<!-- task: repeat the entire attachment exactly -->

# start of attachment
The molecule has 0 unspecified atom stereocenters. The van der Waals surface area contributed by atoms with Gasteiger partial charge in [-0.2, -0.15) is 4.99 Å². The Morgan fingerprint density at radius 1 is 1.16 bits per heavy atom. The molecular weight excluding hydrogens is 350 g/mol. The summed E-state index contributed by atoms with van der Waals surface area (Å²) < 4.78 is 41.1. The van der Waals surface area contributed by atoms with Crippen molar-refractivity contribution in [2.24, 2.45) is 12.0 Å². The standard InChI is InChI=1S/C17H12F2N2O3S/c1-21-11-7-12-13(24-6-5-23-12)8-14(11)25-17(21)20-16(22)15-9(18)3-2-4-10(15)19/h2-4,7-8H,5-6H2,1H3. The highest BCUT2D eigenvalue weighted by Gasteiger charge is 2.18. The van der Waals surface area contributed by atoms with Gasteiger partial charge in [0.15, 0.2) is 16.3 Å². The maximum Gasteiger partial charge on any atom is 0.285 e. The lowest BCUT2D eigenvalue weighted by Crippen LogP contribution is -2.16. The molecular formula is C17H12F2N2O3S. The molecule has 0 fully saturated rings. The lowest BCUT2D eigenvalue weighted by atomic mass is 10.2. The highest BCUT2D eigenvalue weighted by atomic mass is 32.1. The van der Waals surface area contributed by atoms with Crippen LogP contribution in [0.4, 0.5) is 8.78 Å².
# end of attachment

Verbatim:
The molecule has 0 unspecified atom stereocenters. The van der Waals surface area contributed by atoms with Gasteiger partial charge in [-0.2, -0.15) is 4.99 Å². The Morgan fingerprint density at radius 1 is 1.16 bits per heavy atom. The molecular weight excluding hydrogens is 350 g/mol. The summed E-state index contributed by atoms with van der Waals surface area (Å²) < 4.78 is 41.1. The van der Waals surface area contributed by atoms with Crippen molar-refractivity contribution in [2.24, 2.45) is 12.0 Å². The standard InChI is InChI=1S/C17H12F2N2O3S/c1-21-11-7-12-13(24-6-5-23-12)8-14(11)25-17(21)20-16(22)15-9(18)3-2-4-10(15)19/h2-4,7-8H,5-6H2,1H3. The highest BCUT2D eigenvalue weighted by Gasteiger charge is 2.18. The van der Waals surface area contributed by atoms with Gasteiger partial charge in [0.15, 0.2) is 16.3 Å². The maximum Gasteiger partial charge on any atom is 0.285 e. The lowest BCUT2D eigenvalue weighted by Crippen LogP contribution is -2.16. The molecular formula is C17H12F2N2O3S. The molecule has 0 fully saturated rings. The lowest BCUT2D eigenvalue weighted by atomic mass is 10.2. The highest BCUT2D eigenvalue weighted by atomic mass is 32.1. The van der Waals surface area contributed by atoms with Crippen LogP contribution in [0.4, 0.5) is 8.78 Å².